You're welcome. I'd rather have you get it right - and safe - the first time.

So it is ok to have 3 splices in one single switch box along with the normal switch wires per code?
It had better be, 'cause that's how they're all wired!

Seriously, yes, it is not only OK, it is required. It can depend, though, on one thing - the size of the box. So long as all of the boxes you're installing for switch housings are standard depth (about 2-5/8") or deeper, there should be plenty of room.
 
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Old 05-29-12, 08:09 PM
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You can do a box fill calculation to see if the box has enough space. Only count the grounds once. The switch counts as two. the box capacity will be marked in the back of a plastic box.
 
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Old 05-29-12, 08:21 PM
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so if i do a 3 ways switch it would count like this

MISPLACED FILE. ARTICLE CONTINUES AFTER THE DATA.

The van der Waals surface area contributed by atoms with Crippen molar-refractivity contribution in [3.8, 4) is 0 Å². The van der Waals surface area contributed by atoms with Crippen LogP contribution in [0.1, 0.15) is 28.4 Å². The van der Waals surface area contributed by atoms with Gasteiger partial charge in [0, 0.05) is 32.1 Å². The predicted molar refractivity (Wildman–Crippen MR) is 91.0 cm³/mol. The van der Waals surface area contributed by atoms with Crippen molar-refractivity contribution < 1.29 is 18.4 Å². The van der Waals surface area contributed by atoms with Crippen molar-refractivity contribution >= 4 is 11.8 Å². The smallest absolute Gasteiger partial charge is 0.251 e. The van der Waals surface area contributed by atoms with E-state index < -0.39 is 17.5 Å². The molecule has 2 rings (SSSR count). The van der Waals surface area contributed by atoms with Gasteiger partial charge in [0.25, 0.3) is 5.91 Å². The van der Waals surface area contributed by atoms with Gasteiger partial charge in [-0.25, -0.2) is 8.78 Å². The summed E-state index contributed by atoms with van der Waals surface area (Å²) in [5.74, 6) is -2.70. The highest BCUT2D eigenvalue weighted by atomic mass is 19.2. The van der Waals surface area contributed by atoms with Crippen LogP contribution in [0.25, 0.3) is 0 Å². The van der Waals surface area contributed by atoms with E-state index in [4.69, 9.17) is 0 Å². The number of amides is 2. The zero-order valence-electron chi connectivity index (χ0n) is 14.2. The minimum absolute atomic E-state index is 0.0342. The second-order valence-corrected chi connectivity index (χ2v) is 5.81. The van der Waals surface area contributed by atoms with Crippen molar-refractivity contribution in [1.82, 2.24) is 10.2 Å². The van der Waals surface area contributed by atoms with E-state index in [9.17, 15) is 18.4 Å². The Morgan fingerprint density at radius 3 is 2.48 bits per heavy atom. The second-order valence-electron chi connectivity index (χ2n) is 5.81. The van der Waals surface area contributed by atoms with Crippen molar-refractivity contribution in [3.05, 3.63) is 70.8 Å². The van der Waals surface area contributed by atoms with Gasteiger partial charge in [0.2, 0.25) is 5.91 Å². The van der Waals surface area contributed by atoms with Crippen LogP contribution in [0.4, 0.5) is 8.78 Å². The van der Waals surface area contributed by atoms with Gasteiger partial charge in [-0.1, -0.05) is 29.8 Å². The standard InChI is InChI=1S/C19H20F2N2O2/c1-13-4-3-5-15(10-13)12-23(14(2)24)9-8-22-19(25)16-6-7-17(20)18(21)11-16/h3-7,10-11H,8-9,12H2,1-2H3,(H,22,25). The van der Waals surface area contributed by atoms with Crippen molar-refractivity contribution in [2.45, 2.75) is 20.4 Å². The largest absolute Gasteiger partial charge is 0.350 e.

switch 2
ground 1
white 3 (3 wires)
black 3 (3 wires)
red traveller wires 1

so that mean 10 count is that correct?

I dont see a number on the website and i dont have one in front of me. I am looking at one like this from homedepot or lowes

1-Gang 20 cu. in. Switch and Outlet Boxes (100-Pack)-B120A-UPC at The Home Depot
 
  #16  
Old 05-29-12, 08:33 PM
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#14 is 2 cubic inches per conductor, #12 is 2.25 cubic inches.
 
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Old 05-29-12, 08:44 PM
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I am sorry to waist your time but this really is helping me thanks!

So at #12 it would look like this
switch 2
ground 1
white 3*2.25 =6.75
black 3*2.25 = 6.75
red 2.25
totals =18.75


#14 = 17 using the same calcs with smaller wire size.

Is this correct? Would this fit in a normal box like the one I linked to?
 
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Old 05-29-12, 08:49 PM
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With those boxes i showed you being 20 cu if my math is correct it would fit right?
 
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Old 05-29-12, 09:27 PM
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10 x 2 =20 CI for #14s
or
10*2.25 = 22.5

The 20 inch box would work if you had #14 wires. If you have #12 is is too small and you would need a larger box like a 4 11/16 with a plaster ring.
 
  #20  
Old 05-29-12, 09:40 PM
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ok cool i know understand the math now. Thanks for all the help!